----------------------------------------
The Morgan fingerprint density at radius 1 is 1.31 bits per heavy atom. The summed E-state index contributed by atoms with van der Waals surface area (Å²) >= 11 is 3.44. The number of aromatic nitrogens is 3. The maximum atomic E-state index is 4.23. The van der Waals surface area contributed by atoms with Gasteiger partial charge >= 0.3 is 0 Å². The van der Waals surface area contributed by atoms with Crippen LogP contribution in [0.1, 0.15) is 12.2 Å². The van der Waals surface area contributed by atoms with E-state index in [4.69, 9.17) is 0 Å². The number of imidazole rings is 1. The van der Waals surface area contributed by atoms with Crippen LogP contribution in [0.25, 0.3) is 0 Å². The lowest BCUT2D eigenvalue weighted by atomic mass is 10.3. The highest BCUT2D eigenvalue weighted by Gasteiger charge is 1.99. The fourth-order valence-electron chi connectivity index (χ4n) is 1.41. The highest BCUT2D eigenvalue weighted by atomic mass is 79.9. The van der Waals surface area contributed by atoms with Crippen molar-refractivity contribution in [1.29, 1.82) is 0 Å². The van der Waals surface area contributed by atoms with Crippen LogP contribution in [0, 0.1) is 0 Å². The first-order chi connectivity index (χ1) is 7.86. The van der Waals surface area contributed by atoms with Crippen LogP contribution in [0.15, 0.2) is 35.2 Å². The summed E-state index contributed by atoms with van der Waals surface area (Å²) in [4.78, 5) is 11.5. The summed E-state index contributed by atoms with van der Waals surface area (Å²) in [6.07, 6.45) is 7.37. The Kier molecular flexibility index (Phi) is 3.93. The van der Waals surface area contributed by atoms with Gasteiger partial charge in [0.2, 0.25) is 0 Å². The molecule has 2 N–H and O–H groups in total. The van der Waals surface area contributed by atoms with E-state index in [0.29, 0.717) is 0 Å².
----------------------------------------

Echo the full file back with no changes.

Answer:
The Morgan fingerprint density at radius 1 is 1.31 bits per heavy atom. The summed E-state index contributed by atoms with van der Waals surface area (Å²) >= 11 is 3.44. The number of aromatic nitrogens is 3. The maximum atomic E-state index is 4.23. The van der Waals surface area contributed by atoms with Gasteiger partial charge >= 0.3 is 0 Å². The van der Waals surface area contributed by atoms with Crippen LogP contribution in [0.1, 0.15) is 12.2 Å². The van der Waals surface area contributed by atoms with E-state index in [4.69, 9.17) is 0 Å². The number of imidazole rings is 1. The van der Waals surface area contributed by atoms with Crippen LogP contribution in [0.25, 0.3) is 0 Å². The lowest BCUT2D eigenvalue weighted by atomic mass is 10.3. The highest BCUT2D eigenvalue weighted by Gasteiger charge is 1.99. The fourth-order valence-electron chi connectivity index (χ4n) is 1.41. The highest BCUT2D eigenvalue weighted by atomic mass is 79.9. The van der Waals surface area contributed by atoms with Crippen molar-refractivity contribution in [1.29, 1.82) is 0 Å². The van der Waals surface area contributed by atoms with Crippen LogP contribution in [0, 0.1) is 0 Å². The first-order chi connectivity index (χ1) is 7.86. The van der Waals surface area contributed by atoms with Crippen LogP contribution in [0.15, 0.2) is 35.2 Å². The summed E-state index contributed by atoms with van der Waals surface area (Å²) in [4.78, 5) is 11.5. The summed E-state index contributed by atoms with van der Waals surface area (Å²) in [6.07, 6.45) is 7.37. The Kier molecular flexibility index (Phi) is 3.93. The van der Waals surface area contributed by atoms with Gasteiger partial charge in [0.2, 0.25) is 0 Å². The molecule has 2 N–H and O–H groups in total. The van der Waals surface area contributed by atoms with E-state index in [0.29, 0.717) is 0 Å².